A C# project that worked with Visual Studio 2008, when converted to Visual Studio 2010, starts complaining about not being able to find classes defined in Microsoft.SQLServer.ManagedDTS.dll and others. These dlls are contained in the SQL Server 2005. If you try to remove the reference and add it again, the errors disappear in the editor, but appear again when you compile the solution. At the end of the jumble of compiler errors there is a small one that betrays the cause:
warning MSB3258: The primary reference "Microsoft.SQLServer.ManagedDTS, Version=220.127.116.11, Culture=neutral, PublicKeyToken=89845dcd8080cc91, processorArchitecture=MSIL" could not be resolved because it has an indirect dependency on the .NET Framework assembly "mscorlib, Version=2.0.3600.0, Culture=neutral, PublicKeyToken=b77a5c561934e089" which has a higher version "2.0.3600.0" than the version "18.104.22.168" in the current target framework.
The problem lies in the Microsoft.SQLServer.msxml6_interop.dll that references the beta version of the .Net framework 2.0. Yes, even after installing three service packs – and worse still, even if you install SQL Server 2008 it will remain there. Why? Apparently, there’s a newer msxml6_interop dll with this reference fixed but unfortunately it has the same version as the old one so it doesn’t replace it in the GAC. Talk about eliminating DLL hell.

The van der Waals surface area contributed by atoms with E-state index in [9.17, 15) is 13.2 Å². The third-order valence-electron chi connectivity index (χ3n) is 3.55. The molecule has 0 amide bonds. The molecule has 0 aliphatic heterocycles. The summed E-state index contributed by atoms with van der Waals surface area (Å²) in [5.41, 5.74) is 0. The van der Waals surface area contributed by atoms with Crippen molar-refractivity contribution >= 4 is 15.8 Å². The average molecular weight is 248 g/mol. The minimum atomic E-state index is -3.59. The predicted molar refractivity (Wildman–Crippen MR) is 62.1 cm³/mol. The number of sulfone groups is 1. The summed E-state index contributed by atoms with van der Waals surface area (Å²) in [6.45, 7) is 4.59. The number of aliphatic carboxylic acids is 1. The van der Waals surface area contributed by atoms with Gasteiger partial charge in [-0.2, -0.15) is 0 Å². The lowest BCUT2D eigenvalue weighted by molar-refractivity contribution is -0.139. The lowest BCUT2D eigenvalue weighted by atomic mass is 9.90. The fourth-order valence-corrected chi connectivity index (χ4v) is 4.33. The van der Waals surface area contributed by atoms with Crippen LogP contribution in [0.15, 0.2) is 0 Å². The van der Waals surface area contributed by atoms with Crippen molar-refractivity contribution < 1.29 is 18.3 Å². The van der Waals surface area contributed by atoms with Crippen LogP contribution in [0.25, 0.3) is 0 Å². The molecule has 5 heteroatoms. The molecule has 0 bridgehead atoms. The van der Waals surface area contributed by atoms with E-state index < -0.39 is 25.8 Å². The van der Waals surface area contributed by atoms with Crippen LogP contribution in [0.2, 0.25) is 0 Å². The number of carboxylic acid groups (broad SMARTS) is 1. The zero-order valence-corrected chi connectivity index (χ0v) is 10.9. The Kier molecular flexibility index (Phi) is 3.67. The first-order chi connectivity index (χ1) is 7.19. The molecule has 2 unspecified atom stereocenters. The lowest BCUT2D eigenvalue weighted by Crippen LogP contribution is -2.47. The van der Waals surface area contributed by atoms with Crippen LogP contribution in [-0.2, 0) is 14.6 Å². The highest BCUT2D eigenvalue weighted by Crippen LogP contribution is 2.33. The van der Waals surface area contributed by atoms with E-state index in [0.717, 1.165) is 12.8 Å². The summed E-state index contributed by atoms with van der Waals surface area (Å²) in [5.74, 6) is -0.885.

But that’s not all, you cannot simply find the new dll and replace it in the GAC. The old one cannot be removed because it’s referenced by the Windows Installer. You have to use brute force, something like this: open the command prompt and try to find the real path to the assembly on the disk. (From Windows Explorer you cannot do this because it replaces the real GAC folder structure with a conceptual, flat view). So, CD to c:\Windows\Assembly and find the folder called Microsoft.SqlServer.msxml6_interop. In it, there will be another folder called something like 22.214.171.124__89845dcd8080cc91, and in it the dll we’ve been looking for. On my computer, the full path is
Ok, now you should be able to manipulate the dll directly and replace it with the new one. What I like to do in these cases is SUBST the folder and make it accessible from Windows Explorer. Type something like this -
SUBST x: c:\windows\assembly\GAC_MSIL\Microsoft.SqlServer.msxml6_interop\126.96.36.199__89845dcd8080cc91
- and you will be able to see the folder in Windows Explorer as a separate volume X:. From here you can delete the existing file and copy over the newer one. You can find the new one only if you have a machine where SQL Server 2008 is installed first – it’s in the same (or similar) place in the GAC. I used again the command prompt trick to get the file. (Note that I did everything as administrator, you might have to employ additional tricks to work around security).
Here’s a more detailed description with other possible solutions: